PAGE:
The feather that reaches the surface of the diamond’s girdle is clearly visible at certain tilt angles.
If the large feather or cavity is located at an unprotected area, a sudden impact on the diamond with the right amount of force can possibly result in catastrophic damage. Likewise, improper bench techniques and inexperienced jewelers can cause diamonds to be chipped during the setting process.
Diamonds with durability risks are often priced at a discount and I generally don’t recommend buying them. However, if you do want to take the risks of buying them for their lower prices, you need to be extra careful and seek professional advice before making the purchase.
In the grading process, the carat size of a diamond is a direct factor that affects how clarity grades are assigned. For example, in smaller sized diamonds (<0.30 carats), a grade making SI2 inclusion is usually not visible to the naked eye.
However, if this particular inclusion (with exact size and shape) was found in the same location of a one carat diamond, it is likely that the stone will receive a VS2 or SI1 clarity grade instead.
The rule of thumb is – as the carat size increases, the tolerance and visibility of flaws will also increase. You will need higher clarity grades for larger diamonds in order for them to stay eye clean. That is to say, if you are looking for larger diamonds (> 2 carats), it would be extremely difficult for you to find SI1-SI2 diamonds without eye visible inclusions.
To illustrate this, here is an example of a diamond that is over 3 carats in weight and it isn’t eye clean despite obtaining a respectable VS2 clarity grade by GIA.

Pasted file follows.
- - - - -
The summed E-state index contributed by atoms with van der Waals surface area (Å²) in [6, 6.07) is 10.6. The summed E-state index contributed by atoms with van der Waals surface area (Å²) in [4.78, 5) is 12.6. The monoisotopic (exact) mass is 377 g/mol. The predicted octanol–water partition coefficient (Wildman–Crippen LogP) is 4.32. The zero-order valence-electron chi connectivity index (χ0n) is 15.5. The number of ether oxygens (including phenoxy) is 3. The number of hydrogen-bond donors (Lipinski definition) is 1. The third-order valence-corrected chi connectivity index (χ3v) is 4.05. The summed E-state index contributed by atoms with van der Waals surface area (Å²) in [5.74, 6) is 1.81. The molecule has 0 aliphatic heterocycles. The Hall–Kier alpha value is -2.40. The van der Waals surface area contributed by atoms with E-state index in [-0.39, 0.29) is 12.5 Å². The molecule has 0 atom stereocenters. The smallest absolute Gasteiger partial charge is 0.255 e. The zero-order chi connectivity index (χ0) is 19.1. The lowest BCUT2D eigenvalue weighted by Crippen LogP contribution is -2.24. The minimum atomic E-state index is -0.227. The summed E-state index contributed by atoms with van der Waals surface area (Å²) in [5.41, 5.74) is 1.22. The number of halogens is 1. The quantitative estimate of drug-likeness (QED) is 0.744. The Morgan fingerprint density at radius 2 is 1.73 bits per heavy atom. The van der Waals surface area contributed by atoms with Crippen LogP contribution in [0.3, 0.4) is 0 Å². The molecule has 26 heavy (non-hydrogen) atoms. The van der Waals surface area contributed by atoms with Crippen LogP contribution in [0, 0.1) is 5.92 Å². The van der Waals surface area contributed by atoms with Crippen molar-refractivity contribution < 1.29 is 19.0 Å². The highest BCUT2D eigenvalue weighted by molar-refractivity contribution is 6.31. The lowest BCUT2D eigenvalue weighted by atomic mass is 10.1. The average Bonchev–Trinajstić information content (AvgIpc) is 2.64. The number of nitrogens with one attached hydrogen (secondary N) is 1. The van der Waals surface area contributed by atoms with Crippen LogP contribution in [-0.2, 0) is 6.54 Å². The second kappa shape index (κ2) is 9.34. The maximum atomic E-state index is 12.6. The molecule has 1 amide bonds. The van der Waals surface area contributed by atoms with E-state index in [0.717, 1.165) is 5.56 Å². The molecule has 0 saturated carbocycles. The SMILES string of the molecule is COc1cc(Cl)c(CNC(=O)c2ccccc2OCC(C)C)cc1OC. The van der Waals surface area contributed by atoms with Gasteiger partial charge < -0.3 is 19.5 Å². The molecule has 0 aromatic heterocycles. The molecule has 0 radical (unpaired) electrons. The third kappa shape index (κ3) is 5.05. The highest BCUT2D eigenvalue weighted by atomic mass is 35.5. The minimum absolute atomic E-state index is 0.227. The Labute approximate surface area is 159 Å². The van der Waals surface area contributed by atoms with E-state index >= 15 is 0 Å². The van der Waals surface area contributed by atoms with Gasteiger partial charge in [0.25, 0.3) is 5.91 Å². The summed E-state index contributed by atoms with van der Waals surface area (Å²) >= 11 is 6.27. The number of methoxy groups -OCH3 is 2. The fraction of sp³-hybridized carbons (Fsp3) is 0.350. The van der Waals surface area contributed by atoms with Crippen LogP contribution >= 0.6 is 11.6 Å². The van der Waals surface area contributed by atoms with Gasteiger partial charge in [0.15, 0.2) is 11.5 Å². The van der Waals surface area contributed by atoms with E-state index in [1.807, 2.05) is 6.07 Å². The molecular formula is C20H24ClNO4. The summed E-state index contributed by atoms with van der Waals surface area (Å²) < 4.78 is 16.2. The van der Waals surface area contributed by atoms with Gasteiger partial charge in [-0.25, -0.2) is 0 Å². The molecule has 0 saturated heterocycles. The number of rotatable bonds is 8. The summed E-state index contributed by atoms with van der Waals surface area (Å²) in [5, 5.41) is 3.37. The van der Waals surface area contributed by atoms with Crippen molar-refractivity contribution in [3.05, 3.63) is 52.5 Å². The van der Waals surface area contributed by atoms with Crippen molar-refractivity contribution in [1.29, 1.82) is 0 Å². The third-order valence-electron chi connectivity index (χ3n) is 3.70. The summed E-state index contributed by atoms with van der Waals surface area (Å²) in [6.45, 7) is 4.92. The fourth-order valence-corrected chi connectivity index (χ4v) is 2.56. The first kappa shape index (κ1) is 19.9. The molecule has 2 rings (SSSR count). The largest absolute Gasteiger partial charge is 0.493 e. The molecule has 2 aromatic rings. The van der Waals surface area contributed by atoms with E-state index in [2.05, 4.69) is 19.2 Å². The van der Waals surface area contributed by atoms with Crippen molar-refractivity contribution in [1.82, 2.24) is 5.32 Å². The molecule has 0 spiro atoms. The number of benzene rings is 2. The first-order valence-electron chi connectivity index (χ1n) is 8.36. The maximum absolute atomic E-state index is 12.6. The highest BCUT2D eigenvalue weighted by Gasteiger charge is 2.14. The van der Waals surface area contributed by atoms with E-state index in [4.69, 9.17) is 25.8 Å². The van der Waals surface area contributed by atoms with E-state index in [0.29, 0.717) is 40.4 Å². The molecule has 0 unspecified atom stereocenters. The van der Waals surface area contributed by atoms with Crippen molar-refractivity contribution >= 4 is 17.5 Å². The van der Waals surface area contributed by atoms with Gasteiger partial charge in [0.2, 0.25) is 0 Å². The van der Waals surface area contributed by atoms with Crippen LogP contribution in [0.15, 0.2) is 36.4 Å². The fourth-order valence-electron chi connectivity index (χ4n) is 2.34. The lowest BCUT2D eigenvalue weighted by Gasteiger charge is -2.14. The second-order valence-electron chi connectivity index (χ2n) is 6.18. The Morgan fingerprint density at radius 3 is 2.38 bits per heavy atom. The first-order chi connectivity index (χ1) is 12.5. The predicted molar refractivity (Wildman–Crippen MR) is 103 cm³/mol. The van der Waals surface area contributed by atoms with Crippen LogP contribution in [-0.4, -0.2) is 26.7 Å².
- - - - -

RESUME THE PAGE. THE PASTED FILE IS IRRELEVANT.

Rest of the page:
It’s always a good idea to inspect your diamond before purchase
If you intend to buy from a local brick and mortar store, always request the vendor to let you examine the diamond under magnification. Check to see if you can notice anything obvious under the loupe or microscope.
If you can’t, chances are you probably won’t catch any flaws with your naked eyes too. Also, make sure that you view the diamond away from misleading spotlights and look at it under neutral, fluorescent lighting.
For people who are shopping at reliable online vendors like White Flash or James Allen, your selection process will be MUCH simpler. Not only will you get to cherry pick the best diamonds for your budget, you also get to scrutinize details away from a pressurized sales environment.
James Allen offers 360° videos for you to inspect full diamond details.
Here’s the thing, consumers often over-exaggerate the situation in their minds after looking at magnified images where details are blown up in proportions. The presence of a few minor inclusions in the pavilion or some tiny blemishes does not mean that the diamond won’t be beautiful.
In fact, most inclusions that can be seen under magnification are actually not visible to the naked eyes.
I’m a practical guy and I believe most of our readers are too. There’s really no need to pay an excessive premium for an internally flawless stone if you don’t have special reasons for getting one. On the next page, I am going to show you a price comparison chart for similar diamonds with different clarity ratings.
Your jaws might drop (literally) after you realize how much more you are expected to pay for higher clarity grades…